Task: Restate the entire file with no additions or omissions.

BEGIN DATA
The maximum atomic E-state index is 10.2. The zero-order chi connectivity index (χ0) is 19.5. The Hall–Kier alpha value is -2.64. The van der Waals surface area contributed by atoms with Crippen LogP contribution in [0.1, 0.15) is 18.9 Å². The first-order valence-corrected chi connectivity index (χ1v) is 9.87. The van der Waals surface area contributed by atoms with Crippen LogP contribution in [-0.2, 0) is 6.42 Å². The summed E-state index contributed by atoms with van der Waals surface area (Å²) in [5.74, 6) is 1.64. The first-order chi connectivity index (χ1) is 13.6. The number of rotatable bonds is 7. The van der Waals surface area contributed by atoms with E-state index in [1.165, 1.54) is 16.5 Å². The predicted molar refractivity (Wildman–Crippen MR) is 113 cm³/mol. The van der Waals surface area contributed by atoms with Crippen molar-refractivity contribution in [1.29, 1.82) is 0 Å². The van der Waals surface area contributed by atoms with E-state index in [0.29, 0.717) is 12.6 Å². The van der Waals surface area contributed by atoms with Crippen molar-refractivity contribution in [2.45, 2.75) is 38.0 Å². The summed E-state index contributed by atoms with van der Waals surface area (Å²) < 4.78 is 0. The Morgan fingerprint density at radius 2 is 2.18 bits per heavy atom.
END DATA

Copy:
The maximum atomic E-state index is 10.2. The zero-order chi connectivity index (χ0) is 19.5. The Hall–Kier alpha value is -2.64. The van der Waals surface area contributed by atoms with Crippen LogP contribution in [0.1, 0.15) is 18.9 Å². The first-order valence-corrected chi connectivity index (χ1v) is 9.87. The van der Waals surface area contributed by atoms with Crippen LogP contribution in [-0.2, 0) is 6.42 Å². The summed E-state index contributed by atoms with van der Waals surface area (Å²) in [5.74, 6) is 1.64. The first-order chi connectivity index (χ1) is 13.6. The number of rotatable bonds is 7. The van der Waals surface area contributed by atoms with E-state index in [1.165, 1.54) is 16.5 Å². The predicted molar refractivity (Wildman–Crippen MR) is 113 cm³/mol. The van der Waals surface area contributed by atoms with Crippen molar-refractivity contribution in [1.29, 1.82) is 0 Å². The van der Waals surface area contributed by atoms with E-state index in [0.29, 0.717) is 12.6 Å². The van der Waals surface area contributed by atoms with Crippen molar-refractivity contribution in [2.45, 2.75) is 38.0 Å². The summed E-state index contributed by atoms with van der Waals surface area (Å²) < 4.78 is 0. The Morgan fingerprint density at radius 2 is 2.18 bits per heavy atom.